D-line no longer a question mark for Penn football
The Quakers D-line has proved to be an important part of the defense, especially against Lafayette
October 2, 2013, 12:51 pm · Updated October 3, 2013, 12:02 am·
Rachel Bluestein | DP
At the beginning of this season, Penn football’s defensive line was labeled as a question mark — people didn’t know whether they could stack up with last year’s senior-laden defensive front.
But the thing with question marks is that they lead to answers.
With just two seniors and multiple players with less than five games at the varsity level, it would have been understandable to doubt this inexperienced group could hold up.
Yet, from the beginning of the Quakers’ first game, the defensive line not only shed the question mark, they also set the tone for the Red and Blue’s season-opening victory with an exclamation point.
Against Lafayette, Penn’s defense was out in full force led by the push up front. On the Leopards’ first three drives, their quarterback was sacked three times, with one particularly devastating hit resulting in a forced fumble that was recovered by sophomore lineman Austin Taps.
“I thought [the Lafayette performance] was tremendous,” defensive line coach Jim Schaefer said. “I didn’t expect them to be that dominant at first. They really picked it up and did a great job.”
In total, the Leopards’ QBs on the night were sacked a total of six times, making a strong statement as the young Quakers took apart an experienced Lafayette line.
Yet the D-line did not come out of the Lafayette game unscathed. Junior Jimmy Wagner went down for a few plays while Taps injured his calf, ultimately preventing him from playing in Saturday’s loss to Villanova a week later.
But as players went down, others stepped up. When Wagner went to the sidelines against Lafayette, sophomore Dan Connaughton came into the game and pressured backup quarterback Andrew Dzurik on the subsequent passing play, displaying the Quakers’ strong depth.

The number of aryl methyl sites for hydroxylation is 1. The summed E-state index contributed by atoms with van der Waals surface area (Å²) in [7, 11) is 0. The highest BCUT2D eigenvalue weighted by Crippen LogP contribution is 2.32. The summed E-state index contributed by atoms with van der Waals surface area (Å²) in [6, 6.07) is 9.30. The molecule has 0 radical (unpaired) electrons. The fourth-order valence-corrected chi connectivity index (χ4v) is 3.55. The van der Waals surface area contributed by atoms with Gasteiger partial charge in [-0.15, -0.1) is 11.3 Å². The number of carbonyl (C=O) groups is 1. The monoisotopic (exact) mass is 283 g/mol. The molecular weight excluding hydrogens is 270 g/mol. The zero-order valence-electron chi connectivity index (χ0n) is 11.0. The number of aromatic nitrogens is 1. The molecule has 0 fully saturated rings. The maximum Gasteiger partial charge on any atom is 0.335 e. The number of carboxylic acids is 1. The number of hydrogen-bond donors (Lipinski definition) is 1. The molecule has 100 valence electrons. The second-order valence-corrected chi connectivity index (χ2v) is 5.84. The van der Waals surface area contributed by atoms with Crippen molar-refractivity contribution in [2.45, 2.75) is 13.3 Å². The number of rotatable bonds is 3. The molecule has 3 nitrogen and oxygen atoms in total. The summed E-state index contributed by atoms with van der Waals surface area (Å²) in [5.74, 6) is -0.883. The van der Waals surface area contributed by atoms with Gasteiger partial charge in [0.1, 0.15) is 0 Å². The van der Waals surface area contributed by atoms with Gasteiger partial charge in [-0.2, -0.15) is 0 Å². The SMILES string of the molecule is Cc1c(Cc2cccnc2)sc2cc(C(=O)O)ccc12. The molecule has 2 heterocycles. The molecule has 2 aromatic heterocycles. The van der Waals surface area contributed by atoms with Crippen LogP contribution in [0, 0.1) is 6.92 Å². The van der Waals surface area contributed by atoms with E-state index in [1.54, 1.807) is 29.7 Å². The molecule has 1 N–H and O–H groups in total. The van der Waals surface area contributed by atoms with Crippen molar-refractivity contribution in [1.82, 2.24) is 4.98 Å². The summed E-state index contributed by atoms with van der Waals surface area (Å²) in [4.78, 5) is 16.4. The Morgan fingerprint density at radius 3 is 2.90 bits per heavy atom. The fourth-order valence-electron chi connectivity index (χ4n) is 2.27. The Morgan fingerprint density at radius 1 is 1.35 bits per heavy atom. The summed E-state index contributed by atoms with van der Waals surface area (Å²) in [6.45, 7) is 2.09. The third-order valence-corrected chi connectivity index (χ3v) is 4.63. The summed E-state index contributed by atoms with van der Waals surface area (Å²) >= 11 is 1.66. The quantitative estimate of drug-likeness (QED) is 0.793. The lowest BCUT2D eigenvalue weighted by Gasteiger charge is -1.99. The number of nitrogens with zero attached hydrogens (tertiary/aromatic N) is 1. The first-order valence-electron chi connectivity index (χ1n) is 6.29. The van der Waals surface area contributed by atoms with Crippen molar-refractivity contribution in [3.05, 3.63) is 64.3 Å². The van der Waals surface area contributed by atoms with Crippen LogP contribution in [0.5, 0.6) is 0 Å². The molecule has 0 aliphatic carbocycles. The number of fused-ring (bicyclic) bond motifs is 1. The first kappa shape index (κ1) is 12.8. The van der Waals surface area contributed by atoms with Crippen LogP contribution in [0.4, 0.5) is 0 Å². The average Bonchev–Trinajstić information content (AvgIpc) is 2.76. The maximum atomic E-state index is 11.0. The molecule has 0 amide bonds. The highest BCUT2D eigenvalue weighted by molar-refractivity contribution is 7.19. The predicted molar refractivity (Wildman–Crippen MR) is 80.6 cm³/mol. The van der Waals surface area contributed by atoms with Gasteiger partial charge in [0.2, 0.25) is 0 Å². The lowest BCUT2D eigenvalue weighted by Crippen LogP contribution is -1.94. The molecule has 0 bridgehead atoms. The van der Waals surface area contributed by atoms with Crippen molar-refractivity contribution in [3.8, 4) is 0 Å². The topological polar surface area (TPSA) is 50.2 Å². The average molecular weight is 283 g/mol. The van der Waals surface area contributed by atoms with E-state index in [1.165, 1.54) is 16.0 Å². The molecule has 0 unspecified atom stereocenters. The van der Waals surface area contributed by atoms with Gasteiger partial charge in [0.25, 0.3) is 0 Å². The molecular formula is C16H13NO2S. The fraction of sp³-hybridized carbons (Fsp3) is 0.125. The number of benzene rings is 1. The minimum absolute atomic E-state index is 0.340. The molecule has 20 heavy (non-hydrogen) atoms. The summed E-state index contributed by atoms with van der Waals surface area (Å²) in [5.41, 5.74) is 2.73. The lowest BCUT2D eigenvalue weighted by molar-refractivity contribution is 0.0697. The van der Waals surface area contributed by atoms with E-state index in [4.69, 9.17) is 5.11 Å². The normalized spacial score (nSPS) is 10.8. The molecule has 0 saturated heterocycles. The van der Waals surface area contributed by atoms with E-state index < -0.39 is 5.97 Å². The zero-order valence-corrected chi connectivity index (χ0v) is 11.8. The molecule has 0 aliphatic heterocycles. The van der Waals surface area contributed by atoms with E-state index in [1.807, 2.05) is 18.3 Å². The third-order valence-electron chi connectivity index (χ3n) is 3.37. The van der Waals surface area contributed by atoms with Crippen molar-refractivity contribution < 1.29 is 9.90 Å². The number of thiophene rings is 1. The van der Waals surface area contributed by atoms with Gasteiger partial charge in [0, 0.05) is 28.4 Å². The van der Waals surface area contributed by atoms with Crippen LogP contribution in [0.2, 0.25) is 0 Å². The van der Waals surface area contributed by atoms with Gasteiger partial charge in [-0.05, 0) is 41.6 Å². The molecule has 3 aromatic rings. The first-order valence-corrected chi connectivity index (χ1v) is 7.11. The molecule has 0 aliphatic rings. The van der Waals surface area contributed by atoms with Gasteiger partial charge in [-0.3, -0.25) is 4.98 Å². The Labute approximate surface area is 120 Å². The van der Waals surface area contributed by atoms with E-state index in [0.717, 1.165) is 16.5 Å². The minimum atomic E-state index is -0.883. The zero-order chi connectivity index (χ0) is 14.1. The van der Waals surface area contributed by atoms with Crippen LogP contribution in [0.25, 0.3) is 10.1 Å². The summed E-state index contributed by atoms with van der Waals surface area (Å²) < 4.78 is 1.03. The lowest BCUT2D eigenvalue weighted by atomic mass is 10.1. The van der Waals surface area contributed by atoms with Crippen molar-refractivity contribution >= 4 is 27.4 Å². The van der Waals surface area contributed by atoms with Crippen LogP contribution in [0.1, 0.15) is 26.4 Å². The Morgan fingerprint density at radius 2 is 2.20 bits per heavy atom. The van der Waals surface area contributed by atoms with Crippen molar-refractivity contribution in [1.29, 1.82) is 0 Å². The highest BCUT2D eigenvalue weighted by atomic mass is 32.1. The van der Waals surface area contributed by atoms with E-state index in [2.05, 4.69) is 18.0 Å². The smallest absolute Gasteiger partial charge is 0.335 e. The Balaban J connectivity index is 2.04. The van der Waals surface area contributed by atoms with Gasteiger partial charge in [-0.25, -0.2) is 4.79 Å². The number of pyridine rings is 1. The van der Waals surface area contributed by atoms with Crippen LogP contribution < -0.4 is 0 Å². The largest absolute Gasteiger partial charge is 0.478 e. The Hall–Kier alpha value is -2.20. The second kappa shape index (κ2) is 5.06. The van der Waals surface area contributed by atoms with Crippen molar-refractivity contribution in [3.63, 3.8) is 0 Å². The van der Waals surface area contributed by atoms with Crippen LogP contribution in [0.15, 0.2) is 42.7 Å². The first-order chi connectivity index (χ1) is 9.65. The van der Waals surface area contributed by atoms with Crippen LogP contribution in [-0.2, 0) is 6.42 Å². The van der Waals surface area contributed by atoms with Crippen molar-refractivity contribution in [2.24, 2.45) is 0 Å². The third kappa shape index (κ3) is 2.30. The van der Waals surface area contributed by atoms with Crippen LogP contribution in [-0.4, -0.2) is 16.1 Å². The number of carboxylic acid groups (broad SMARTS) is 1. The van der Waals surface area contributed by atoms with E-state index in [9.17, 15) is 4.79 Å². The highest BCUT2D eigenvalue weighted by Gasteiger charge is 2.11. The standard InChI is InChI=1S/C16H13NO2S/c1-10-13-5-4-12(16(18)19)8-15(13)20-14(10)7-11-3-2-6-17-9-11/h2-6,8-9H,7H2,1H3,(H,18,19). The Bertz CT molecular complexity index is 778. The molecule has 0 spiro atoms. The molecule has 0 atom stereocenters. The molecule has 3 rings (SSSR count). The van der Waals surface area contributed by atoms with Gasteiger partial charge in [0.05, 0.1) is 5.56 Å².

“Unfortunately we’ve needed [that depth],” senior lineman Alex Kahn said. “Everyone has gone down once or twice and people have been stepping up and doing great.”
And while Penn’s line struggled against Villanova, there were multiple bright spots, including sophomore linebacker Lukas Nossem getting his first varsity reps in a slightly unfamiliar position on the D-line, recording a tackle in the Wildcats’ backfield for a four-yard loss.
“It is pretty incredible when we can rotate two or three guys at a position for an entire game and not have any glaring gaps in the defense,” Wagner said. “It keeps everyone fresh.”
In the process of keeping all the linemen fresh, many new faces have found their way onto the line, including Nossem, junior Joe Naji and sophomore Tanner Thexton.
With those players receiving their first varsity snaps, jitters were only natural.
“Tanner was very nervous before the [Lafayette] game. He was very nervous the first series,” Schaefer said. “You just have to get that out of your system. If you weren’t nervous, there’d be something wrong with you.”
And Thexton was one of the players that stepped up in that first game, contributing two tackles and establishing a recurring presence in the Leopards’ backfield.
Thanks in large part to those younger players, the Red and Blue have little to worry about on their defensive line, a big reason for Penn’s No. 2 rank in the Ivy League in sacks.
Now that the defensive line is no longer a question mark, one might think the proverbial monkey is off the linemen’s backs. But that’s far from the truth.
“When we talked in the beginning of the year, the D-line was a question. I don’t think it is a question mark anymore,” Wagner said. “But I think it is time for us to stop being another part of the defense and start being the central part of the defense, the standout part.”